The surging Omicron COVID variant poses a big unknown for January’s agricultural economy and other sectors, according to an American Farm Bureau economist. Omicron is forcing new business and school closures, thousands of airline cancellations, renewed mask and vaccine mandates, and new worries among farmers of input delays. American Farm Bureau Economist Shelby Myers says; “I think it pushes the delays even further and causes a lot of back-up issues for the availability of necessary inputs for farming and ranching.”
Myers says producers have already faced a year-and-a-half of supply chain delays and soaring costs. Now, they could face more.
“You have slowdowns at a production facility, domestic or abroad, and then the transit, cost, supply to get it to its final destination. Any kind of hiccups that have occurred through there, any labor shortages, container shortages, all of those, impacting the flow of goods and that pace of flow.”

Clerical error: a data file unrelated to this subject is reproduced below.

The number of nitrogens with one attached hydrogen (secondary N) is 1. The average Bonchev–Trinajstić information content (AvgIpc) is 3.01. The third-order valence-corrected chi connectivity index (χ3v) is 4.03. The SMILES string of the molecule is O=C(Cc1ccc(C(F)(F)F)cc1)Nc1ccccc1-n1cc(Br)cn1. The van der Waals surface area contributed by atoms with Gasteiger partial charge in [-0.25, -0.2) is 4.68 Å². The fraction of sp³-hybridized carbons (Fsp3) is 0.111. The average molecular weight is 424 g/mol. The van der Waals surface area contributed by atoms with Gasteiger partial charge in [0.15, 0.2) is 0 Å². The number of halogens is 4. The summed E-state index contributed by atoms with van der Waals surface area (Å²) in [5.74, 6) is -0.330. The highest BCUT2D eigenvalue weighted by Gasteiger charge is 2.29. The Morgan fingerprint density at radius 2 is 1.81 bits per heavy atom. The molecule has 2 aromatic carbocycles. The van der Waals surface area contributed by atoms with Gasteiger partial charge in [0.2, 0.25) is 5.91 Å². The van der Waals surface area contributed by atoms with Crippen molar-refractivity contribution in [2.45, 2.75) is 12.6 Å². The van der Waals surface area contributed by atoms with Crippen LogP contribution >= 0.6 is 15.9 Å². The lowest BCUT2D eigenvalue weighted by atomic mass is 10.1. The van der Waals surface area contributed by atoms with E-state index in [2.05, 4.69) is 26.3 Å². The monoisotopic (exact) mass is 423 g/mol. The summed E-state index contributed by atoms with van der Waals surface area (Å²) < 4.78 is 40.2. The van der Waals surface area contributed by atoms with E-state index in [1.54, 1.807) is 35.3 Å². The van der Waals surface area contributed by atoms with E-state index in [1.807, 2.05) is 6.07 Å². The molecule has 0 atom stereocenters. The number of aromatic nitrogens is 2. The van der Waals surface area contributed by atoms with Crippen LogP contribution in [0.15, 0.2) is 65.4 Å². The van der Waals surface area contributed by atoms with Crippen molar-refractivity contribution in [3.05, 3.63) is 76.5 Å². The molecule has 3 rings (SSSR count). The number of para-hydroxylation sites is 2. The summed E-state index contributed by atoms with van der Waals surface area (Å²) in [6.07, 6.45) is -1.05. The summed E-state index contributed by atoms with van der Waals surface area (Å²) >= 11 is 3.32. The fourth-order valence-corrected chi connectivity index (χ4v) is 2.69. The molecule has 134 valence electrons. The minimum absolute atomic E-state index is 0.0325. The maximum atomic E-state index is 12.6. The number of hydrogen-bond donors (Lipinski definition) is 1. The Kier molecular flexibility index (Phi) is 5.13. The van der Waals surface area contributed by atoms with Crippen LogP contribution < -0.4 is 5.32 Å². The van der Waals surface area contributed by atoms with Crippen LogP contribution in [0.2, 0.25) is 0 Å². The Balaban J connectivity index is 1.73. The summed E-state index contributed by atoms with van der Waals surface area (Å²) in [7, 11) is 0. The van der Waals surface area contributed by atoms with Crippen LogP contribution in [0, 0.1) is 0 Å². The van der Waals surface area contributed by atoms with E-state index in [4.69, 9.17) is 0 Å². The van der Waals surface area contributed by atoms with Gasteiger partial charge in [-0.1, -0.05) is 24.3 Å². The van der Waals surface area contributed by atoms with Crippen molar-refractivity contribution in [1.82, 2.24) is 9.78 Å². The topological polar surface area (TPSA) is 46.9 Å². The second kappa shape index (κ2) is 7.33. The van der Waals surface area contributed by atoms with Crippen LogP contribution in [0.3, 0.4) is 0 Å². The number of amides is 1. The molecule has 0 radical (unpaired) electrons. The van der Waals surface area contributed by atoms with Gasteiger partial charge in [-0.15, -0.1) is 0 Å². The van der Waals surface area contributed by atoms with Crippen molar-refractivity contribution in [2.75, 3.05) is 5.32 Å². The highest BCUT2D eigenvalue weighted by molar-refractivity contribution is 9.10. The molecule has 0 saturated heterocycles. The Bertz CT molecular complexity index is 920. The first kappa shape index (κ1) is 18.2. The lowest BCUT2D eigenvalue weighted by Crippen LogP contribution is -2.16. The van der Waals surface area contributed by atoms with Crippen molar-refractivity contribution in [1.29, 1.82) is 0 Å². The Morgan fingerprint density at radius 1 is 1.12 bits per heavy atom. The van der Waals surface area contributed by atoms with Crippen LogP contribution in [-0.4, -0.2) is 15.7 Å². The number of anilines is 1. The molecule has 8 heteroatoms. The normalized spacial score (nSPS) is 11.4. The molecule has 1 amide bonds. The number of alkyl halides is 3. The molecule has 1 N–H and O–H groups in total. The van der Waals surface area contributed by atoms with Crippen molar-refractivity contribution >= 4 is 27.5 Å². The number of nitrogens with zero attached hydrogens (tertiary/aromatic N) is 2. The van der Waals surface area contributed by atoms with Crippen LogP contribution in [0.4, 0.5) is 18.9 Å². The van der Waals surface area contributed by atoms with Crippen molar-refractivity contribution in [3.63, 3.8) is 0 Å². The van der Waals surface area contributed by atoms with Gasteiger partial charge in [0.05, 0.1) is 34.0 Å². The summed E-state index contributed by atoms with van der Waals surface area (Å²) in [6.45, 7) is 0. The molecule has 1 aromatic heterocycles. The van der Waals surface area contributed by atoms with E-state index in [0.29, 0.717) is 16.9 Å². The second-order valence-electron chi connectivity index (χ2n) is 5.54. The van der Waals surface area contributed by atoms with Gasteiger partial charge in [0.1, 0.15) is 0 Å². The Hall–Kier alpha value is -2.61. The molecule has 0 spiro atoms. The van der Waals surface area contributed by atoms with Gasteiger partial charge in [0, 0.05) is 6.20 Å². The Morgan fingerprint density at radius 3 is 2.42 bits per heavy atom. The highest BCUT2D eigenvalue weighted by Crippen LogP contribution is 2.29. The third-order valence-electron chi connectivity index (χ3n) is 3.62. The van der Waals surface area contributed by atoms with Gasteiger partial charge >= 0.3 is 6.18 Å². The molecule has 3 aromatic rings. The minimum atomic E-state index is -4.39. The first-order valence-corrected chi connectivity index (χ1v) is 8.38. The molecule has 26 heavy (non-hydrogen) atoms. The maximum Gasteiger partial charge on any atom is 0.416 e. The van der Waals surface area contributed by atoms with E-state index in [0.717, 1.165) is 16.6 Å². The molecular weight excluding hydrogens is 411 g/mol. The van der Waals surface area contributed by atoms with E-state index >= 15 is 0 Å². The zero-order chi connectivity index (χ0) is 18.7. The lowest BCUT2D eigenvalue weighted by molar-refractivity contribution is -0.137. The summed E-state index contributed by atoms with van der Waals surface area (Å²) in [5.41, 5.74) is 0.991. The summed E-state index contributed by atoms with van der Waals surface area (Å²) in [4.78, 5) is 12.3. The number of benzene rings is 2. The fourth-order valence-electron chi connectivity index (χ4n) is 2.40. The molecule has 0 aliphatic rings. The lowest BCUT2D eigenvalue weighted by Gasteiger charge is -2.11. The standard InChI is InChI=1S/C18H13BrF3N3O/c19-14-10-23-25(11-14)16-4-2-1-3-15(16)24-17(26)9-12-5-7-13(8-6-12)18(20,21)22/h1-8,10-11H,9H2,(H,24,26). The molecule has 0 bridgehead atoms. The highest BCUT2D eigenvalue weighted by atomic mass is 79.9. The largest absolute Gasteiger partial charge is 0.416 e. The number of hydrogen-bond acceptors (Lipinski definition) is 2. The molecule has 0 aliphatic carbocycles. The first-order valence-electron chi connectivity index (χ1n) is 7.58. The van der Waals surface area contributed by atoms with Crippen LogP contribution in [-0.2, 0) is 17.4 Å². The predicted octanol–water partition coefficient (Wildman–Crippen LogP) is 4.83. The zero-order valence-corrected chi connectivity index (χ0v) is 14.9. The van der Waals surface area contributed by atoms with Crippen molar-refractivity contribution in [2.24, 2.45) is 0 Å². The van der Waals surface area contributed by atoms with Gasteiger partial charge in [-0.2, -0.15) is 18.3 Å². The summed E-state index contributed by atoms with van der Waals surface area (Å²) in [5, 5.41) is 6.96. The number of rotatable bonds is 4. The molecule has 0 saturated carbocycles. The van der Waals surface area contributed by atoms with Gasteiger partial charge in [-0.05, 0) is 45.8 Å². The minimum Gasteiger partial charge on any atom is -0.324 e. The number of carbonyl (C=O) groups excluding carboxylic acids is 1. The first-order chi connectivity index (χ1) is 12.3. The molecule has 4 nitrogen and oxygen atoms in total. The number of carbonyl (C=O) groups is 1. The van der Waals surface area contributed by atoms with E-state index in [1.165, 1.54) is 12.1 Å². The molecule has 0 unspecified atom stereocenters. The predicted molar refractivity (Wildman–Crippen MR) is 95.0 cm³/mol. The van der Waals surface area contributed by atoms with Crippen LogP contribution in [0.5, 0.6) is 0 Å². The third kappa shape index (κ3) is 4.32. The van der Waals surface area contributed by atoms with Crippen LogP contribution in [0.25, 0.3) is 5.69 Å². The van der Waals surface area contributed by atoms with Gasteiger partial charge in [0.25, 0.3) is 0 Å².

Even getting chemicals and supplies, once in the country, to where they need to go. “Out to rural areas, the long-distance hauls that a lot of folks haven’t had to make over the last year, and are now being asked to make, changes a lot of the cultural norms we’ve started to get adjusted to, as well.”
Truckers, warehouse workers, airline employees, and others are in short supply. And as Omicron cases surge and hospitals hit capacity, some economists are now predicting growth could slow next year.